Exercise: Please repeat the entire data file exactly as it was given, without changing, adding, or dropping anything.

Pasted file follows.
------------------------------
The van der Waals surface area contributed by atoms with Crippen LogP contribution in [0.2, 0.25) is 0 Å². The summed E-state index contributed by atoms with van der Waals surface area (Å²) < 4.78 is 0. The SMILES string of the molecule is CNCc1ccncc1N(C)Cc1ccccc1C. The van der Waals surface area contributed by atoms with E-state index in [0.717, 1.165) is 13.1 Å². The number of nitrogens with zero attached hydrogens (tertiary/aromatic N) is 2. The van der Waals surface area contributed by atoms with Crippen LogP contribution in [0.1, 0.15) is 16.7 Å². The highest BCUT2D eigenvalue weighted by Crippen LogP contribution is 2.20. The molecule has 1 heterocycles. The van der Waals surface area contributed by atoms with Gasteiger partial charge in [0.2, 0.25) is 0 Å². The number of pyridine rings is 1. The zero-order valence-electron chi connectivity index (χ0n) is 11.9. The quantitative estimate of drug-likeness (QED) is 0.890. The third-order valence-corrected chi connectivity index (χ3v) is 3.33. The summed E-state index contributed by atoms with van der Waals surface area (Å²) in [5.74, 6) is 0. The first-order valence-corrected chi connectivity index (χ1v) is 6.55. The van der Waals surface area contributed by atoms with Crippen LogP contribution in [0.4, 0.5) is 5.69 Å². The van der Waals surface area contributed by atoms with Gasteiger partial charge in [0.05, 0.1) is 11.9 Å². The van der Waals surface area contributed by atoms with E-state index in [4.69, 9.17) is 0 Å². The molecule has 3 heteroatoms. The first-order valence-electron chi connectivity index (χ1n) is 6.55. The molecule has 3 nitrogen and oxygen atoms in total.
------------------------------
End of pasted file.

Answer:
The van der Waals surface area contributed by atoms with Crippen LogP contribution in [0.2, 0.25) is 0 Å². The summed E-state index contributed by atoms with van der Waals surface area (Å²) < 4.78 is 0. The SMILES string of the molecule is CNCc1ccncc1N(C)Cc1ccccc1C. The van der Waals surface area contributed by atoms with E-state index in [0.717, 1.165) is 13.1 Å². The number of nitrogens with zero attached hydrogens (tertiary/aromatic N) is 2. The van der Waals surface area contributed by atoms with Crippen LogP contribution in [0.1, 0.15) is 16.7 Å². The highest BCUT2D eigenvalue weighted by Crippen LogP contribution is 2.20. The molecule has 1 heterocycles. The van der Waals surface area contributed by atoms with Gasteiger partial charge in [0.2, 0.25) is 0 Å². The number of pyridine rings is 1. The zero-order valence-electron chi connectivity index (χ0n) is 11.9. The quantitative estimate of drug-likeness (QED) is 0.890. The third-order valence-corrected chi connectivity index (χ3v) is 3.33. The summed E-state index contributed by atoms with van der Waals surface area (Å²) in [5.74, 6) is 0. The first-order valence-corrected chi connectivity index (χ1v) is 6.55. The van der Waals surface area contributed by atoms with Crippen LogP contribution in [0.4, 0.5) is 5.69 Å². The van der Waals surface area contributed by atoms with Gasteiger partial charge in [0.05, 0.1) is 11.9 Å². The van der Waals surface area contributed by atoms with E-state index in [4.69, 9.17) is 0 Å². The molecule has 3 heteroatoms. The first-order valence-electron chi connectivity index (χ1n) is 6.55. The molecule has 3 nitrogen and oxygen atoms in total.